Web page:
This article was first printed in PETRIe 66 (2014). It is part three of a three-part series.

Read part one here and part two here.

Zuzu Angel and Las Madres de Plaza de Mayo were not alone though: there were many other women living in South America suffering political repression yet unable to instigate nationwide change. Regardless of their circumstances though, scores of these women continued to find strength in their traditional maternal roles, letting their crafts make the boldest statements.

The empty chair with a question mark represents the absence of a loved one and the uncertainty of his whereabouts or return. (Violeta Morales)

The empty chair with a question mark represents the absence of a loved one and the uncertainty of his whereabouts or return. (Violeta Morales)

General Augusto Pinochetinstigated a programme of state terrorismand authorised the ‘Caravan of Death’, an execution squad that toured Chile killing political opponents.

In September 1973, General Augusto Pinochet overthrew the democratically elected socialist leader Salvador Allende and seized power. He instigated a programme of state terrorism - driving up the number of ‘disappeared’ to several thousand - and authorised the ‘Caravan of Death’, an execution squad that toured Chile killing political opponents. For a group of women living in Chile at this time, making arpilleras - or colourful patchwork quilts - was a means of dealing with the dangers of arbitrary political power, the resulting instability of the economy and the personal loss they had experienced at the hands of such a brutal dictatorship.

The church provided the materials, and then bought the quilts back from the women in order to sell them outside Chile, putting the profits back into further production and social outreach groups.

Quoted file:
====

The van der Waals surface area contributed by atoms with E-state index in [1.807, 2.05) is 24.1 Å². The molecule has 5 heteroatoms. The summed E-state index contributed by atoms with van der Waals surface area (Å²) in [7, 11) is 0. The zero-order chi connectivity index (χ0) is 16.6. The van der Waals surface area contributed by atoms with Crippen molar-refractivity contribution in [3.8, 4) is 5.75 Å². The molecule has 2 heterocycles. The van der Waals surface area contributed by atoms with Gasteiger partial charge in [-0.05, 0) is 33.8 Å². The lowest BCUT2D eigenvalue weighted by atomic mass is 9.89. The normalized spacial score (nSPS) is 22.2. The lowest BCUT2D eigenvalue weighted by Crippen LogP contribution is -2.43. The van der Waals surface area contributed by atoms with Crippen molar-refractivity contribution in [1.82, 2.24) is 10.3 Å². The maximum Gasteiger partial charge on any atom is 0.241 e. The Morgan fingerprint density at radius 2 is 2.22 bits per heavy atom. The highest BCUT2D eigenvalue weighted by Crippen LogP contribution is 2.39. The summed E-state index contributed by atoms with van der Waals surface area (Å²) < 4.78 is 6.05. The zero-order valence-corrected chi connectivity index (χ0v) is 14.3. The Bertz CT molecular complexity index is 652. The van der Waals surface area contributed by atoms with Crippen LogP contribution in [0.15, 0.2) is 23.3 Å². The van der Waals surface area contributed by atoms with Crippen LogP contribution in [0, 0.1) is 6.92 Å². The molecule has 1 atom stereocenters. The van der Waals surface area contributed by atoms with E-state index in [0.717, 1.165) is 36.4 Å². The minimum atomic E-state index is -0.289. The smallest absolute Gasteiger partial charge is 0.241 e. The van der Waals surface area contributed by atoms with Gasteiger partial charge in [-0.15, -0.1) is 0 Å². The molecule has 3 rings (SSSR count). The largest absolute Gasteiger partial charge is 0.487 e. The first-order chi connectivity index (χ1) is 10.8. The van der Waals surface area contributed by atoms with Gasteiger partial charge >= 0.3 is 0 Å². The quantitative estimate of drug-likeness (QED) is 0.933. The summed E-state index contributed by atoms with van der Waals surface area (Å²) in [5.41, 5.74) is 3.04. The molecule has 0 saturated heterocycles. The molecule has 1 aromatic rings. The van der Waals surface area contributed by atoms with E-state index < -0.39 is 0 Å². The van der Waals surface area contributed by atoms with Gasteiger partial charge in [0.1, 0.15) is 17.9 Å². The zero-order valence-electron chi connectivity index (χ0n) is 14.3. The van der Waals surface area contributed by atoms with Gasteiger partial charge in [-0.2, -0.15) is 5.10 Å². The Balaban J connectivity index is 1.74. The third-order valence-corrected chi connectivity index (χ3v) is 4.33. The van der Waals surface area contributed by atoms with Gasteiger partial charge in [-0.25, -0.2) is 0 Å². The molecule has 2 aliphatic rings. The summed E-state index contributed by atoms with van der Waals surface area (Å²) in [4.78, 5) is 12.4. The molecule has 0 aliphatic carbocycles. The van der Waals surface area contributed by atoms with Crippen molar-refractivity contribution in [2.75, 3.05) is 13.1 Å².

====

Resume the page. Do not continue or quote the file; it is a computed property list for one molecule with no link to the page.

Traditionally, women had always made tapestries from scraps of old clothes and rags, but the arpilleras had more significant origins. The craft offered economic support to the country, particularly when many women and children, having lost their husbands and fathers, were left without a means of income. The church provided the materials, and then bought the quilts back from the women in order to sell them outside Chile, putting the profits back into further production and social outreach groups. The carefully crafted expressions of personal grief were subsequently given an international profile and platform.

With this raw personal connection, the quilts became a documentary, not only of their own life experiences, but also those of a nation in turmoil.
Families of the Detained and Disappeared protest before the Supreme Court demanding to know where their loved ones are and Truth and Justice. (Anita Rojas)

Families of the Detained and Disappeared protest before the Supreme Court demanding to know where their loved ones are and Truth and Justice. (Anita Rojas)

Many of the women whose souls were woven into these patchworks bore the same burden as Las Madres - they were commemorating relatives who had disappeared, been taken prisoner or killed during the Dirty Wars. With this raw personal connection, the quilts became a documentary, not only of their own life experiences, but also those of a nation in turmoil.

Many of the arpilleras are decorated with missing persons, political statements, domestic scenes and bodies with question marks.

These single frame narratives, often made with scraps of their own clothes and those from missing loved ones, show the passive but strong sense of determination these women possessed; fighting a political battle with motherly love. Like Zuzu’s embroidered dresses, the poignancy of these arpilleras comes from the child-like simplicity of the designs and the juxtaposing connotation of the images.